Of course, Zaniolo won't have the luxury of feeding and feeding off anyone close to a Di Maria, Benzema, or Cristiano Ronaldo, but, much like Kaka in that 4-2-3-1, Mourinho will likely allow Zaniolo to drift laterally around the final third, overlapping and swapping positions with Henrikh Mkhitaryan to keep defenses off-kilter. By doing so, Mourinho's entire attack will play to Zaniolo's strengths; dribbling, finishing, and creating in tight spaces.
You can almost picture Zaniolo picking the ball up at midfield with a full head of steam, charging towards the 18-yard-box, quickly laying off the ball to Mkhitaryan, and then continuing his run into the box before receiving the ball back from Micki. With their combined vision, speed, and ability on the ball, these give-and-goes and one-twos should create ample scoring opportunities for Roma.
And when you add Carles Pérez, Borja Mayoral, Stephan El Shaarawy, and new signings Eldor Shomurodov and Tammy Abraham to that equation, Nicolo Zaniolo may truly become Mega Kaka: a big, bruising, creative and aggressive force around whom the entire attack coalesces.
Zaniolo as a Wide-Midfielder/Winger
Zaniolo Comparisons in This Role
- Eden Hazard (Chelsea ‘14-’15)
- Cristiano Ronaldo (Real Madrid ‘11-’12)
- Son Heung-min (Spurs ‘19-’20)
- Juan Mata (Manchester United ‘16-’17)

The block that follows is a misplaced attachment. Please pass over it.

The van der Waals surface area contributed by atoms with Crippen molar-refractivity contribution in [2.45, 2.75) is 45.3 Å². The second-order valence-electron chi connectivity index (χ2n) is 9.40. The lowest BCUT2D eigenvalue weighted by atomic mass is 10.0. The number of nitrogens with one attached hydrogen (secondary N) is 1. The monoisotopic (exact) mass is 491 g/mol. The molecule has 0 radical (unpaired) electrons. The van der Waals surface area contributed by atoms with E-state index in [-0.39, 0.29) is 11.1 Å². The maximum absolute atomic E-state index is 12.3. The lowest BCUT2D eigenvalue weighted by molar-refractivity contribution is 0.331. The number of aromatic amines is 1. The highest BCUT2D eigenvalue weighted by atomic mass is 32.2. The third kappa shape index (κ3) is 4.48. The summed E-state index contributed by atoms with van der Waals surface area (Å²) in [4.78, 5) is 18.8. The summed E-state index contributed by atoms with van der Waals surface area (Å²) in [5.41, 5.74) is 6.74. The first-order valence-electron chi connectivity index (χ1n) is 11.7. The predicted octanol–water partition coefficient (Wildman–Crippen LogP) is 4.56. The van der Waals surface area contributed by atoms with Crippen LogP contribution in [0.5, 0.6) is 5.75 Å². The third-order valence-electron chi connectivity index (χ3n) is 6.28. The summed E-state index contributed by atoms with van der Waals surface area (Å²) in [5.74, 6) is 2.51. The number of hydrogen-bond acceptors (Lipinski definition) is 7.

Zaniolo as a Right-Sided Eden Hazard
Now we're getting to the meat of the discussion and the most likely fashion in which Mourinho will use Zaniolo: as a wide-midfielder/winger. Sitting just behind the striker on the right-hand side of a 4-2-3-1, this position should enable Zaniolo to scratch his creative itch and hunt for goals, all while giving him plenty of room to run into the box—strategies we've seen Mourinho and Zaniolo use throughout the pre-season schedule.
It's highly unlikely that Mourinho will turn Zaniolo into a 40-goal scorer as he did with Ronaldo, so we're going to limit our discussion to Zaniolo as a Hazard or Son Heung-min type of player. Fortunately for us, Mourinho has used this archetype significantly throughout his career. From Hazard at Chelsea to Ronaldo with Real Madrid and, most recently, Son Heung-min at Spurs, Mourinho has turned these hybrid attacking midfielder/wingers into superstars.
During his two full seasons working with Mourinho at Chelsea, Hazard ripped off 35 goals and provided 18 assists in 96 appearances (all competitions). Seated on the left-hand side of midfield in support of Diego Costa, Hazard, who was 23-years-old at the time, finished the Premiership season as Chelsea's second-leading goal scorer and assist provider.
Like Lampard in Mourinho's 4-1-4-1 from his first stint at Chelsea, Hazard had veritable free reign to seek out the ball anywhere in the final third, enabling him to serve as facilitator and finisher simultaneously. One minute, you could see Hazard open and then exploit a tiny pocket of space in the box, creating clear-cut chances for Didier Drogba, while at the very next turn, those two could work a quick give and go for Hazard to finish off in the box.
The beauty of this setup is that it put Hazard as close to the goal as possible while also giving him the freedom to ease off and utilize the wider spaces. With a hulking back-to-the-goal striker, Hazard could feed off that hold-up play by making darting runs into the box to finish off scoring chances. Meanwhile, with a more mobile striker, he's free to read and react to the defensive shape, deciding to either play the striker directly into the area or contort the defense via quick passing patterns at the edge of the area; a more passive but by no means less effective playmaking strategy.